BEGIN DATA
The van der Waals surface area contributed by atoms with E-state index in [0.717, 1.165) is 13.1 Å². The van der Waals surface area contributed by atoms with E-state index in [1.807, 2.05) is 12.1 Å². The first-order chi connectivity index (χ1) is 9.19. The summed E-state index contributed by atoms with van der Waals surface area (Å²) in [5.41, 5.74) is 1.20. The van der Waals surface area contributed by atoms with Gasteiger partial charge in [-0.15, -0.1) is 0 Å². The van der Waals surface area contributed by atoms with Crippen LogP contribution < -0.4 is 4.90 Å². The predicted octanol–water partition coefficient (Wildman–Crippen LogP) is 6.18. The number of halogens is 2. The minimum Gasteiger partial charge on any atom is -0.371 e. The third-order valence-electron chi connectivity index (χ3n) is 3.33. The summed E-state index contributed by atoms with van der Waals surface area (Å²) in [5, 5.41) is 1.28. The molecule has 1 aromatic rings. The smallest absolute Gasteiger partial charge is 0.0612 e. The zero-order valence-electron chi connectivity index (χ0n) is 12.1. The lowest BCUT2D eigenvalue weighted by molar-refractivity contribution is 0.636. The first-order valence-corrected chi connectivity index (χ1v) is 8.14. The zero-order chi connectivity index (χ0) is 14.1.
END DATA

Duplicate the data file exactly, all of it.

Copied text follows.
The van der Waals surface area contributed by atoms with E-state index in [0.717, 1.165) is 13.1 Å². The van der Waals surface area contributed by atoms with E-state index in [1.807, 2.05) is 12.1 Å². The first-order chi connectivity index (χ1) is 9.19. The summed E-state index contributed by atoms with van der Waals surface area (Å²) in [5.41, 5.74) is 1.20. The van der Waals surface area contributed by atoms with Gasteiger partial charge in [-0.15, -0.1) is 0 Å². The van der Waals surface area contributed by atoms with Crippen LogP contribution < -0.4 is 4.90 Å². The predicted octanol–water partition coefficient (Wildman–Crippen LogP) is 6.18. The number of halogens is 2. The minimum Gasteiger partial charge on any atom is -0.371 e. The third-order valence-electron chi connectivity index (χ3n) is 3.33. The summed E-state index contributed by atoms with van der Waals surface area (Å²) in [5, 5.41) is 1.28. The molecule has 1 aromatic rings. The smallest absolute Gasteiger partial charge is 0.0612 e. The zero-order valence-electron chi connectivity index (χ0n) is 12.1. The lowest BCUT2D eigenvalue weighted by molar-refractivity contribution is 0.636. The first-order valence-corrected chi connectivity index (χ1v) is 8.14. The zero-order chi connectivity index (χ0) is 14.1.